Assume *b* represents the number of boys and *g* represents the number of girls in a classroom. We know that there is at least one boy and one girl, and there are more girls than boys. Which expression would have a larger value?

(1) (*g*−*b)*/2

(2) (*g*+*b)*/2

(3) There is not enough information.

(4) Both expressions are equal

GAMEMASTERX40 Jun 2, 2018

#1**+2 **

In expressions (1) and (2), there is only one difference: the signage. Since there is at least one boy, the minimum number that b/2 can equal is 1/2 or 0.5. There is no maximum.

Do you think that subtracting or adding at least 0.5 to the number of girls in the classroom will result in the larger value? Certainly adding it would make it the larger value!

We still have to consider the possibility where they could be equal, though. This prompts the following equation:

\(g-\frac{b}{2}=g+\frac{b}{2}\) | For the time being, we will assume that these values are equal. Doing this will allow us to discover how many boys or girls will result in an equilibrium. Notice how the g's cancel out. |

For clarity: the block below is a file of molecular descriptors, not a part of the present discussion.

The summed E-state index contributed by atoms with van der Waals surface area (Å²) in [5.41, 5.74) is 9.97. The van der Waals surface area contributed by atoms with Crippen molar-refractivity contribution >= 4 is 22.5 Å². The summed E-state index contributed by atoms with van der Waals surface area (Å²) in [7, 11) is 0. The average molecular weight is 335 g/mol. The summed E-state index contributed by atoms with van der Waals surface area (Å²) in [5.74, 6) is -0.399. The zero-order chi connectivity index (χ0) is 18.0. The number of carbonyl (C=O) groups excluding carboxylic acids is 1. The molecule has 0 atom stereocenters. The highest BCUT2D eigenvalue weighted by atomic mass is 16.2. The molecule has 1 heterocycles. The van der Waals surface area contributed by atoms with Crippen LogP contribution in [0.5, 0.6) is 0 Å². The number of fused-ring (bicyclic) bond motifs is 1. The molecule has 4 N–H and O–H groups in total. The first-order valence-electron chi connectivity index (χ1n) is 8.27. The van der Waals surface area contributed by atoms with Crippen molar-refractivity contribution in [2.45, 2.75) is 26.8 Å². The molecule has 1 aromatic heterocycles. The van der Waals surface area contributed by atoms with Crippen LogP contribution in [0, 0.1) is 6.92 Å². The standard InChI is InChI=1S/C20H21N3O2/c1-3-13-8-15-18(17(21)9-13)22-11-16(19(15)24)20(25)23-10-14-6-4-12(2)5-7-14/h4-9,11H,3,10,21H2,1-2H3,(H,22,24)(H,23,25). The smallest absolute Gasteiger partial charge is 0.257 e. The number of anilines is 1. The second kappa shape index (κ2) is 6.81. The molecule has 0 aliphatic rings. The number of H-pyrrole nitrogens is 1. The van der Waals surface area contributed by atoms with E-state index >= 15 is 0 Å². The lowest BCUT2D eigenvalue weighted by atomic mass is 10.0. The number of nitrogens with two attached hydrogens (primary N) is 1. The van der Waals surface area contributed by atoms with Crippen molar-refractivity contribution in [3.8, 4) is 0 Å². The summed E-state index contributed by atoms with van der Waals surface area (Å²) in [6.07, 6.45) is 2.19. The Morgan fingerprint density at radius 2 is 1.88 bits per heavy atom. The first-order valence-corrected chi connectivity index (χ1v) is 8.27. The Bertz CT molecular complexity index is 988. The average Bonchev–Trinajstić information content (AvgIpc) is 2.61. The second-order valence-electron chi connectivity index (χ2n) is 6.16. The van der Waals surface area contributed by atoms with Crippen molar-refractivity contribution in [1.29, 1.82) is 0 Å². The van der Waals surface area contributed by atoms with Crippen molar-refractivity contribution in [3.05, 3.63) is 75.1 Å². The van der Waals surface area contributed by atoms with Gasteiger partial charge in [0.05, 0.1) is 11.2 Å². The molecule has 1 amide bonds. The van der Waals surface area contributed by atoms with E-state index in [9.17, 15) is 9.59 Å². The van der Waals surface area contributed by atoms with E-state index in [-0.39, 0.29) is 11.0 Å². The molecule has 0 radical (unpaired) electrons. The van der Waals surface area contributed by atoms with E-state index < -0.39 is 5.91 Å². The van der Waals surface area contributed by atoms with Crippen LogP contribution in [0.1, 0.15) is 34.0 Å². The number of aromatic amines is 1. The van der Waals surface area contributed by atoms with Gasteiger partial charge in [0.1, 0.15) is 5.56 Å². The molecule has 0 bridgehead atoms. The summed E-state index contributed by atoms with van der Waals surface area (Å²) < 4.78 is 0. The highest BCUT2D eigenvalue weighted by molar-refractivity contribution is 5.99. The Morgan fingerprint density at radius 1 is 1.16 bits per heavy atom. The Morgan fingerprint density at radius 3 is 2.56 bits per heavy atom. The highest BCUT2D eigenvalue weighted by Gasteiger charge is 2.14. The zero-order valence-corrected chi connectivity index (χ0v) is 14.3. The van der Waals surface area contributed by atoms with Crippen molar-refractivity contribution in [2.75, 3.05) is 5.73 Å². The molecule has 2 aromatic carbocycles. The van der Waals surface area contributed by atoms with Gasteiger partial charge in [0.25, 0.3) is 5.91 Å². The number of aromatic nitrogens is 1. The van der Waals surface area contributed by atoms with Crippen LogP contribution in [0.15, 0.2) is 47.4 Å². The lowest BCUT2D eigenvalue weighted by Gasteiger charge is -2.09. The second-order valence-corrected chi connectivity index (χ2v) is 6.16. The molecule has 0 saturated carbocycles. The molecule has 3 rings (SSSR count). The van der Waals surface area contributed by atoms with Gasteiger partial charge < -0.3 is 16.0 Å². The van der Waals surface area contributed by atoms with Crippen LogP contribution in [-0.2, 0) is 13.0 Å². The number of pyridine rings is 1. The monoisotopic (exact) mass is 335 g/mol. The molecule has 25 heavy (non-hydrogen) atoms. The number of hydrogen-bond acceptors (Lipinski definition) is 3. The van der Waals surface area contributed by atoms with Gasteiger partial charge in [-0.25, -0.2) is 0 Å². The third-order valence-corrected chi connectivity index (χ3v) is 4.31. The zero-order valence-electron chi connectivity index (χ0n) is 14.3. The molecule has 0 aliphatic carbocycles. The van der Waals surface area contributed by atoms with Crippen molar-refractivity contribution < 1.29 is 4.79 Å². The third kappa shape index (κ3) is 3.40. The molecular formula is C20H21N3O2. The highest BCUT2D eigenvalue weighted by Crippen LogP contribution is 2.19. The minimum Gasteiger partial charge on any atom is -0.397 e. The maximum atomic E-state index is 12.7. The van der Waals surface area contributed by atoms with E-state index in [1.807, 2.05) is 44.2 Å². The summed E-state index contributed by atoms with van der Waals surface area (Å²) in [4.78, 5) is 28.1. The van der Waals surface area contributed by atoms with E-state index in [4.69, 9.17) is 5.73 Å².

\(-\frac{b}{2}=\frac{b}{2}\) | Add b/2 to both sides. |

\(b=0\) | According to the answer I just got, there would have to be 0 boys in order for \(g-\frac{b}{2}\) to be equal to \(g+\frac{b}{2}\) . This is impossible because the problem states that there is at least one boy. Therefore, (4) is not possible. |

This means that the original idea stands: \(g+\frac{b}{2}\) always results in the larger value, in this case.

TheXSquaredFactor Jun 2, 2018

#2**+2 **

So... the answer is (2)? Then the expression (*g*+*b*)/2 would mean there are more girls than boys as the larger value.

GAMEMASTERX40
Jun 3, 2018

#3**+2 **

Yes, you are correct!

I have realized that you have added parentheses to (1) and (2), which were hitherto nonexistent. The logic, however, is the same, and the answer still remains the same, too.

TheXSquaredFactor
Jun 3, 2018

#4**+2 **

Yeah, I just forgot to add the parentheses to the problem. Thanks for the help!

GAMEMASTERX40
Jun 3, 2018